We ask the buidlers in the blockchain and cryptocurrency sector for their thoughts on the industry… and we throw in a few random zingers to keep them on their toes!
This week, our 6 Questions go to Jennifer Wines, vice president of Fidelity Private Wealth Management.
Jen grew up between Mexico, Canada and the United States. Academics brought her to Boston, where she attended law school and passed the bar exam. Jen started her career at Goldman Sachs Private Wealth Management and later transitioned to JP Morgan Private Bank. She is currently vice president of Fidelity Private Wealth Management. She holds a Certified Private Wealth Advisor(R) designation from the University of Chicago Booth School of Business.
Additionally, Jen is a founding, advisory member of [email protected], a community of impact-driven leaders and change makers. She met this group of women during her visits to Davos during the World Economic Forum, where she focuses on philanthropic initiatives. Further, she contributes thought leadership via Forbes Business Development Council.
1 — Does it matter if we ever figure out who Satoshi really is or was?
It doesn’t matter, until it does. In other words, it may become material if/when we find out who Satoshi is/was.
In the meantime, not knowing who Satoshi is/was is interesting for the adoption of Bitcoin (BTC) because it provided a neutral starting point for adopters to co-create the Bitcoin narrative and use case — as a decentralized collective.
I imagine Satoshi must be watching this anthropological experiment unfold, somewhere in the world.
2 — What does decentralization mean to you, and why is it important?
Decentralization, to me, means the distribution of power. There are lots of reasons why decentralization is important, but the one general point I’d like to mention here is that it invites everyone to participate in whatever is being decentralized. This ends up activating more people and potential than is possible with centralization.
3 — Which people do you find most inspiring, most interesting and most fun in this space?
I find the mental workings of Balaji Srinivasan, Michael Saylor and Robert Breedlove most inspiring, most interesting and most fun in this space. I appreciate the theoretical and philosophical discussions of crypto, and these guys just crush it.
Balaji’s predictive abilities are otherworldly. Saylor’s application of thermodynamics to Bitcoin is pure brilliance. And Breedlove’s What is Money? philosophical discussions are critically important to our time.
I thank the great interviewers too, who are asking meaningful questions.
4 — Think of your favorite poem or song lyric. What is it, and why does it speak to you?
Talk about rabbit holes! There’s rarely a time in the day when I’m not listening to music, whether it’s classical (I’m listening to Chopin while typing this), rock, hip-hop or electro — and everything in between. So, lots of favorite song lyrics immediately rush to mind, but here’s the first:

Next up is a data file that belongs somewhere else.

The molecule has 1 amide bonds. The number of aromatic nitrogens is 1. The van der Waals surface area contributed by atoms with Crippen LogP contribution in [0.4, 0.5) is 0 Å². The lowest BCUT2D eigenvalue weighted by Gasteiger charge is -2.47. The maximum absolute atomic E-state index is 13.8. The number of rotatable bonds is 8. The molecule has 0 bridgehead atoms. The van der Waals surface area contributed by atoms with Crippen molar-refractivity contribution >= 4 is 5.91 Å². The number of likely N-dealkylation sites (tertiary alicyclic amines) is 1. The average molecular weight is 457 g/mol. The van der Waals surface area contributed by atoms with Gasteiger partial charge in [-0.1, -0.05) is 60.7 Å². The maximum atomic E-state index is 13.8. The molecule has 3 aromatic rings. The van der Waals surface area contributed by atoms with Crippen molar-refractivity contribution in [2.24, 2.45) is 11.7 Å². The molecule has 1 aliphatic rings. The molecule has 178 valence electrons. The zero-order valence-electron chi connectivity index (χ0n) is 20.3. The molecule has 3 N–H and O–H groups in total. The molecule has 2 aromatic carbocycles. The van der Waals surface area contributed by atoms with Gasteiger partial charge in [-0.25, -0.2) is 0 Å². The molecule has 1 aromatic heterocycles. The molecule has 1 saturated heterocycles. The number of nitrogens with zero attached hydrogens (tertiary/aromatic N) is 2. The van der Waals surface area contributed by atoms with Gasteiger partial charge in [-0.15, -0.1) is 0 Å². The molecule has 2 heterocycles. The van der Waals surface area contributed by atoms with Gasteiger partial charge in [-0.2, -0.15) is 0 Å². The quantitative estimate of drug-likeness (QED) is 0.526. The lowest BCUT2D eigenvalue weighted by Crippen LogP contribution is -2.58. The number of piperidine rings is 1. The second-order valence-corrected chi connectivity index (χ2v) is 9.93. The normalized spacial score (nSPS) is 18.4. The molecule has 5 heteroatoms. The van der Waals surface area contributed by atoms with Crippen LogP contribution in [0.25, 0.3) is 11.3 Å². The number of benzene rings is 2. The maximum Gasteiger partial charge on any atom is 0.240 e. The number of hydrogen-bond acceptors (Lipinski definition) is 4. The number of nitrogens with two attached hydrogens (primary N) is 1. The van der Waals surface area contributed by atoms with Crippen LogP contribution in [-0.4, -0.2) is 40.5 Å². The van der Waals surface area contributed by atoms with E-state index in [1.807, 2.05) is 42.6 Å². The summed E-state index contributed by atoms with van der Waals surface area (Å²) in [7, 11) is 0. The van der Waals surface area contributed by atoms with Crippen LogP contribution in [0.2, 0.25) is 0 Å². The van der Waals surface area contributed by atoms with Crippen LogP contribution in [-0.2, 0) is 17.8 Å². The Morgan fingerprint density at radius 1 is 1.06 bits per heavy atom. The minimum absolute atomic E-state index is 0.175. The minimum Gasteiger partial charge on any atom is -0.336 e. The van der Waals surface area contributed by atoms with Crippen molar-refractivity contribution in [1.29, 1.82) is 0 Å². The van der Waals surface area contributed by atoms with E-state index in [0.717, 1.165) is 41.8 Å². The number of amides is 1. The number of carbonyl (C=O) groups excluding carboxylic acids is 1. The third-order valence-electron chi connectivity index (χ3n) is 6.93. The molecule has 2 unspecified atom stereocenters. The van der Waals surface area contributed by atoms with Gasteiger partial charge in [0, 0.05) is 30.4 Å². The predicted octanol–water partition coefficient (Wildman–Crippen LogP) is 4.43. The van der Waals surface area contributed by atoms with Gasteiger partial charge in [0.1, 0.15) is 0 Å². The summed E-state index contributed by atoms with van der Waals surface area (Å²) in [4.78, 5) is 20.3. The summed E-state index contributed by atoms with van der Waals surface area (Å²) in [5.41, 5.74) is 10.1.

“Go With The Flow” by Queens of the Stone Age: “I want something good to die for, to make it beautiful to live.”
As for poems, one of my favorite quotes is from Thoreau: “The cost of a thing is the amount of what I will call life which is required to be exchanged for it, immediately or in the long run.” Though I also appreciate the widely circulated, more concise variation of it: “The price of anything is the amount of life you exchange for it.”
The beauty of poems and lyrics is that they are left to interpretation and fit snuggly with the interpreter’s journey.
5 — What is the book that influenced you the most? Why?
Kahlil Gibran’s The Prophet has influenced me the most because he masterfully touches and teaches on all facets of life. Further, every word within the book is potent and powerful. I’ve read this book several times and have realized something new each time.
I super appreciate minds that can create, construct and communicate value in a thoughtful, tightly crafted and artful way. The classics, broadly speaking, do this — zero fluff or filler. And this is important because of the Thoreau quote referenced above.
6 — If you didn’t need sleep, what would you do with the extra time?
Not needing sleep would be an absolute superpower. I’m one of those people who needs a solid eight hours of sleep each night, while I always wished I only needed five or six hours per night. Those additional hours have mega compounding potential. I’d do more of everything that contributes to evolution: work, read, write, listen to podcasts, get together with friends, exercise, travel — all the things.
Not needing sleep would also make international travel way more manageable. And as someone who loves to adventure the world, this would be a game changer.